Hannibal often reflects an awareness of itself as a text, as a product of fannish production and desire. During the show’s European sojourn in season 3, Hannibal himself evinces a metatextual understanding that he is both producer and product of text. However, as the amoral aesthetics of “Antipasto” (3.1) suggest, Hannibal’s role as auteur is destabilized by the absence of his favorite character, Will Graham, an absence that ultimately tips the balance between erudition and excess in Hannibal’s life and shifts him from author of his own Inferno to heroine in a love story penned by someone else.
At first glance, the life that Hannibal’s crafted in Florence is as breathtaking and blood-gilded as we might expect. However, Hannibal knows there's something wrong with this story: Will's missing from the script. In his absence, Lecter becomes uncharacteristically excessive in his behavior and expression; “more interested,” as Bedelia observes, “in making appearances than in maintaining them.”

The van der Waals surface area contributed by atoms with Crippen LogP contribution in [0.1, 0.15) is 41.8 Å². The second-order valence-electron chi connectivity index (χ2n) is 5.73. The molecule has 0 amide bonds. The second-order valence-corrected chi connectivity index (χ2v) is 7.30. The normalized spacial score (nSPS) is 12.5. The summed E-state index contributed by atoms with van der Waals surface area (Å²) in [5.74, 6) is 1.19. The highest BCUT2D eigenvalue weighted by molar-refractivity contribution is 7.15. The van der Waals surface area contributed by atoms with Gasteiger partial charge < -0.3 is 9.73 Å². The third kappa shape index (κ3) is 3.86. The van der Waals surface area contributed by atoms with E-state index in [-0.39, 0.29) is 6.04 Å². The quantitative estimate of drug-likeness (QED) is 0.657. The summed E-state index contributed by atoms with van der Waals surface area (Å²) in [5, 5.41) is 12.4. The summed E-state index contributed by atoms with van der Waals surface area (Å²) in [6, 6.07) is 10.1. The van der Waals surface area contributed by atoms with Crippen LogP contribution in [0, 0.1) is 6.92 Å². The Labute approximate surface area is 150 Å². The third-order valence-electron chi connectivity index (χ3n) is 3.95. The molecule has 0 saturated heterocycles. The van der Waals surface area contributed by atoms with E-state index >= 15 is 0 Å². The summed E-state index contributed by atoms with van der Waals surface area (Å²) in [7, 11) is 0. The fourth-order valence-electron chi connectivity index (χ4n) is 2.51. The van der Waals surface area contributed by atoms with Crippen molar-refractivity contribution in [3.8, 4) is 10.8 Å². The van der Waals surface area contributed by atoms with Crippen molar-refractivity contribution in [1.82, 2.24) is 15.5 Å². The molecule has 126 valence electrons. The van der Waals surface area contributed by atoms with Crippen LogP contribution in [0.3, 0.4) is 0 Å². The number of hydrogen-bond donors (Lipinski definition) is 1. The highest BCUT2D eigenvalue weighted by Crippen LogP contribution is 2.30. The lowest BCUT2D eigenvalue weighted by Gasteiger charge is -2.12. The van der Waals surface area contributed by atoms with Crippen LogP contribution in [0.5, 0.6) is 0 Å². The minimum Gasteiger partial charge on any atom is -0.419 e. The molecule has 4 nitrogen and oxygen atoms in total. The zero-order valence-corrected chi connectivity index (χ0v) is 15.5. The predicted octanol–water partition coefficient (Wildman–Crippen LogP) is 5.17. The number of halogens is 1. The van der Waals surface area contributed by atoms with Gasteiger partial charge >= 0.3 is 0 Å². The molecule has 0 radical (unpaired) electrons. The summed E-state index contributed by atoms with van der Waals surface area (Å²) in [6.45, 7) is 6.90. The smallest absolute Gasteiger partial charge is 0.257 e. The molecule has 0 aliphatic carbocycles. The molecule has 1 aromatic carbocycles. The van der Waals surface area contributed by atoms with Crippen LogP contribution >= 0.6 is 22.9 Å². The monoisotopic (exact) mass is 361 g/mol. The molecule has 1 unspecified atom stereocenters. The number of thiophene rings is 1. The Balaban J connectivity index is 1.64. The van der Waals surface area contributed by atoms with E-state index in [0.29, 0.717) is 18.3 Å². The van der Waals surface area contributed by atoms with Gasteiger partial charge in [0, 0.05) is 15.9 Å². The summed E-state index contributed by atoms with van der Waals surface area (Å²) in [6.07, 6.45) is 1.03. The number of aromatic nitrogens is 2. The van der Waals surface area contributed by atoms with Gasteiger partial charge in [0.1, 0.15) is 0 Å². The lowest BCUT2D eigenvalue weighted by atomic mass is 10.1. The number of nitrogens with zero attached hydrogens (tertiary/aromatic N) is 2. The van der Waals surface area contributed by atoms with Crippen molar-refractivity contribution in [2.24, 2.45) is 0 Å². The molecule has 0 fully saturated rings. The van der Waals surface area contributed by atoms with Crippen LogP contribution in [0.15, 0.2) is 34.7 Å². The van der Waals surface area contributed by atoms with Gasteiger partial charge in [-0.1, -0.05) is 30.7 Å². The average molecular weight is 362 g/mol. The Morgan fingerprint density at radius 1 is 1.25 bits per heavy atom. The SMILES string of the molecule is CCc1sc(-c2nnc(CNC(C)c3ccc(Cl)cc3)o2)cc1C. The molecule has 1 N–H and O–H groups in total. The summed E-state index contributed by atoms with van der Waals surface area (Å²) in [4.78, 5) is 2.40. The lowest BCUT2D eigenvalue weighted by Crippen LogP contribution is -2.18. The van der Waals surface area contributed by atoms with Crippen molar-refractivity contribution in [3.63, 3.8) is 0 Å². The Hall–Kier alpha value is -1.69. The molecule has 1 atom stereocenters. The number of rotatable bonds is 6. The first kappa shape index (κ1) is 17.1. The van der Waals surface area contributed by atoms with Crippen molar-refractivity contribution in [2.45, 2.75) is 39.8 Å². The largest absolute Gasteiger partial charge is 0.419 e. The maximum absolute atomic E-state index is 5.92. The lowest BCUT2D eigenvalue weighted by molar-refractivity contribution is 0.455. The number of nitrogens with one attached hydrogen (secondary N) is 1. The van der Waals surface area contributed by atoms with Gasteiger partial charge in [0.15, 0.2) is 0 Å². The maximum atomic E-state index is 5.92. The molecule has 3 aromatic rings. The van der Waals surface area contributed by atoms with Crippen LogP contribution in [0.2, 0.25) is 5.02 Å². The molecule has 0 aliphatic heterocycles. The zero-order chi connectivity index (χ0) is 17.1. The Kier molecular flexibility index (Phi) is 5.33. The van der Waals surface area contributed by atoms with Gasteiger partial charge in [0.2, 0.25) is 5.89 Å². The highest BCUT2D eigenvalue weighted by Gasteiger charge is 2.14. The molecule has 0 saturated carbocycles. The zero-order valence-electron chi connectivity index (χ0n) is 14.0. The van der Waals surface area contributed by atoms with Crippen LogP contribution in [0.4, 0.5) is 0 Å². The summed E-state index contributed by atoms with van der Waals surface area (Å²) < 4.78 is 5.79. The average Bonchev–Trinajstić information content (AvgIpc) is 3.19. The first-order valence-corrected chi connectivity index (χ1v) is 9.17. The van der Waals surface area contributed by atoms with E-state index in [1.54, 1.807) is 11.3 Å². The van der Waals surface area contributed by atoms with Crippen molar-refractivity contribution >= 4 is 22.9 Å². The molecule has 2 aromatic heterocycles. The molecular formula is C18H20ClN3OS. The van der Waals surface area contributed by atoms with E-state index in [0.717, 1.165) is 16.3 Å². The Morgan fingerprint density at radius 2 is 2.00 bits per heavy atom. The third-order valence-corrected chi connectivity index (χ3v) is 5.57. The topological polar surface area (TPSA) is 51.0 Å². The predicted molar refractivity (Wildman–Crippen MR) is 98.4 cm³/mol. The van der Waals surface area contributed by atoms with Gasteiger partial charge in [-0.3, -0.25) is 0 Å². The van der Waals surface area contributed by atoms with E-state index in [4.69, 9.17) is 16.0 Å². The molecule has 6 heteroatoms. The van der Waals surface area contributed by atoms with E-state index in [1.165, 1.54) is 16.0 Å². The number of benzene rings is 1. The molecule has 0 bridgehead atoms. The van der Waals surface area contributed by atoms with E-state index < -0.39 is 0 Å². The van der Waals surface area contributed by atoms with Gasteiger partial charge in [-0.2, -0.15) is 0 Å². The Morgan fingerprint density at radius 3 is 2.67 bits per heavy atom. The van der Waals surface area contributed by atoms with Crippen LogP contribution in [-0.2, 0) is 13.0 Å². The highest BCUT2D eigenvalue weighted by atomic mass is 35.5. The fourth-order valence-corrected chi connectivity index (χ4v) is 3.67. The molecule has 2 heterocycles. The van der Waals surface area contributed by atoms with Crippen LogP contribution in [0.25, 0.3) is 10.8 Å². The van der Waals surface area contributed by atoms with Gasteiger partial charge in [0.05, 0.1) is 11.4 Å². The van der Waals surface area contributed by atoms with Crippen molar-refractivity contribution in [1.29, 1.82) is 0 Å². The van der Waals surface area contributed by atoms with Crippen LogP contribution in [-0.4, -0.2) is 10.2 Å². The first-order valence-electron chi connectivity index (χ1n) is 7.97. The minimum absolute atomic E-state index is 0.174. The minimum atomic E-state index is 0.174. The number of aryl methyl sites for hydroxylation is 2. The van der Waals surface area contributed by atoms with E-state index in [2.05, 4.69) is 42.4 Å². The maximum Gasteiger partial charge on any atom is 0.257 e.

These performances, however pleasurable, don’t quiet Hannibal’s unease, and, as my vid here suggests, “Antipasto” offers the viewer a similarly discomfiting encounter with pleasure. While Hannibal often challenges us to see beauty in horror, this episode crowds architectural, sexual, and sensuous splendor into that same frame. Hannibal’s body, for example, is put on display for Bedelia, as are the piazzas of Florence; we, like she, are hard-pressed to look away from the beautiful lines of both her jailer and her cage. Wherein Hannibal’s murder tableaus force us to keep looking, the lushness of “Antipasto” dares us to look away, to deny the pleasure we’re taking from beauty that barely masks the grotesque.
Thus, in the all-too-fitting guise of Roman Fell, an academic who's famous for his schlocky novels, Hannibal chooses to make his broken heart flesh and leave it for Will to find—and, with that, Hannibal abandons its procedural mode and slides sumptuously into romantic excess. “Antipasto," then, signals a shift from an emphasis on Lecter’s narrative mastery to an exploration of its dissolution. Although he still controls the stories of others, like Bedelia, Hannibal's own is now out of his hands. Instead, he's become a heroine in a fairy tale, awaiting the return of his prince: what happens next, it seems, is no longer of Lecter’s design.